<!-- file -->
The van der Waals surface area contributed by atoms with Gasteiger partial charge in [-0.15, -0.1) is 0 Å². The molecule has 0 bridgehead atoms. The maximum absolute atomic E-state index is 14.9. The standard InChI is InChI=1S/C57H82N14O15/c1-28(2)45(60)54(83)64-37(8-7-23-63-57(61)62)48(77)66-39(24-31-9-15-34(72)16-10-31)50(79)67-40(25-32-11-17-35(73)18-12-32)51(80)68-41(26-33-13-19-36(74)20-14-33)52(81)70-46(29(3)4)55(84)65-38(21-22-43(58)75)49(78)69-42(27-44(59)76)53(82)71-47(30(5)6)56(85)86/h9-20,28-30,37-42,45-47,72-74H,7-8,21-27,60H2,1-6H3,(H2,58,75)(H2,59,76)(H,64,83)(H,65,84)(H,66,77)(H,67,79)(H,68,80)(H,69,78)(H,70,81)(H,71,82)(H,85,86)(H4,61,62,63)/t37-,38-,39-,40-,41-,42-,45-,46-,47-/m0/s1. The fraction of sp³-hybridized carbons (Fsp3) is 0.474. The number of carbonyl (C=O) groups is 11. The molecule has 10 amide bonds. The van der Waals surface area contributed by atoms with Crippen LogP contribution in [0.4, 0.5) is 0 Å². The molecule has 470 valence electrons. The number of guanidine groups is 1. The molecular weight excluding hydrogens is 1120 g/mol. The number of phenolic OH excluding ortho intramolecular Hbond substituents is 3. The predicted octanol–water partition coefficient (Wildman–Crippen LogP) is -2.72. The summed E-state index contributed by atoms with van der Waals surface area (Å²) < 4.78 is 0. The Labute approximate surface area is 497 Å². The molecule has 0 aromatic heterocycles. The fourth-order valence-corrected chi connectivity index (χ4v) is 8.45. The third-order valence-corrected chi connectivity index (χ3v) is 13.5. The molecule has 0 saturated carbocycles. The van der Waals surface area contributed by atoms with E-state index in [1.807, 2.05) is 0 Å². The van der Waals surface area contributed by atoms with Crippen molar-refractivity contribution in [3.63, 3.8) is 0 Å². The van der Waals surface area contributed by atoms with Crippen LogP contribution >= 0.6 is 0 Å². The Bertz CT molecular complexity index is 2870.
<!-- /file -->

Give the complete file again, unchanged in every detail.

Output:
The van der Waals surface area contributed by atoms with Gasteiger partial charge in [-0.15, -0.1) is 0 Å². The molecule has 0 bridgehead atoms. The maximum absolute atomic E-state index is 14.9. The standard InChI is InChI=1S/C57H82N14O15/c1-28(2)45(60)54(83)64-37(8-7-23-63-57(61)62)48(77)66-39(24-31-9-15-34(72)16-10-31)50(79)67-40(25-32-11-17-35(73)18-12-32)51(80)68-41(26-33-13-19-36(74)20-14-33)52(81)70-46(29(3)4)55(84)65-38(21-22-43(58)75)49(78)69-42(27-44(59)76)53(82)71-47(30(5)6)56(85)86/h9-20,28-30,37-42,45-47,72-74H,7-8,21-27,60H2,1-6H3,(H2,58,75)(H2,59,76)(H,64,83)(H,65,84)(H,66,77)(H,67,79)(H,68,80)(H,69,78)(H,70,81)(H,71,82)(H,85,86)(H4,61,62,63)/t37-,38-,39-,40-,41-,42-,45-,46-,47-/m0/s1. The fraction of sp³-hybridized carbons (Fsp3) is 0.474. The number of carbonyl (C=O) groups is 11. The molecule has 10 amide bonds. The van der Waals surface area contributed by atoms with Crippen LogP contribution in [0.4, 0.5) is 0 Å². The molecule has 470 valence electrons. The number of guanidine groups is 1. The molecular weight excluding hydrogens is 1120 g/mol. The number of phenolic OH excluding ortho intramolecular Hbond substituents is 3. The predicted octanol–water partition coefficient (Wildman–Crippen LogP) is -2.72. The summed E-state index contributed by atoms with van der Waals surface area (Å²) < 4.78 is 0. The Labute approximate surface area is 497 Å². The molecule has 0 aromatic heterocycles. The fourth-order valence-corrected chi connectivity index (χ4v) is 8.45. The third-order valence-corrected chi connectivity index (χ3v) is 13.5. The molecule has 0 saturated carbocycles. The van der Waals surface area contributed by atoms with E-state index in [1.807, 2.05) is 0 Å². The van der Waals surface area contributed by atoms with Crippen molar-refractivity contribution in [3.63, 3.8) is 0 Å². The van der Waals surface area contributed by atoms with Crippen LogP contribution >= 0.6 is 0 Å². The Bertz CT molecular complexity index is 2870.